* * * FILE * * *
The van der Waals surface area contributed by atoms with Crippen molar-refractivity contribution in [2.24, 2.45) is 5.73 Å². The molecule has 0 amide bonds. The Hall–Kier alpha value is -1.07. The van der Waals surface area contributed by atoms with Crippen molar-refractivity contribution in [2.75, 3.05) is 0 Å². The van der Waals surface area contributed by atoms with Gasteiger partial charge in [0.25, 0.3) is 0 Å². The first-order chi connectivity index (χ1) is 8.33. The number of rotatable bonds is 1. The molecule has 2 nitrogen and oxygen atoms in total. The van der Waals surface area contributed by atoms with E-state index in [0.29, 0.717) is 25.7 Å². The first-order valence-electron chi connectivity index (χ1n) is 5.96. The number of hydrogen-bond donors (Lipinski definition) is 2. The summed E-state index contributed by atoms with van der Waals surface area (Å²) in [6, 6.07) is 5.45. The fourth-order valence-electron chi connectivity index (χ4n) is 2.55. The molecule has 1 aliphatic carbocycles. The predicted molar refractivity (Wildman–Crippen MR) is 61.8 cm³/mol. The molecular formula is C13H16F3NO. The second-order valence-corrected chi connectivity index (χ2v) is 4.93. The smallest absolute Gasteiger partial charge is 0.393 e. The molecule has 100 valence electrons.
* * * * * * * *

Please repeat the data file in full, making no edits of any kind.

The van der Waals surface area contributed by atoms with Crippen molar-refractivity contribution in [2.24, 2.45) is 5.73 Å². The molecule has 0 amide bonds. The Hall–Kier alpha value is -1.07. The van der Waals surface area contributed by atoms with Crippen molar-refractivity contribution in [2.75, 3.05) is 0 Å². The van der Waals surface area contributed by atoms with Gasteiger partial charge in [0.25, 0.3) is 0 Å². The first-order chi connectivity index (χ1) is 8.33. The number of rotatable bonds is 1. The molecule has 2 nitrogen and oxygen atoms in total. The van der Waals surface area contributed by atoms with E-state index in [0.29, 0.717) is 25.7 Å². The first-order valence-electron chi connectivity index (χ1n) is 5.96. The number of hydrogen-bond donors (Lipinski definition) is 2. The summed E-state index contributed by atoms with van der Waals surface area (Å²) in [6, 6.07) is 5.45. The fourth-order valence-electron chi connectivity index (χ4n) is 2.55. The molecule has 1 aliphatic carbocycles. The predicted molar refractivity (Wildman–Crippen MR) is 61.8 cm³/mol. The molecular formula is C13H16F3NO. The second-order valence-corrected chi connectivity index (χ2v) is 4.93. The smallest absolute Gasteiger partial charge is 0.393 e. The molecule has 100 valence electrons.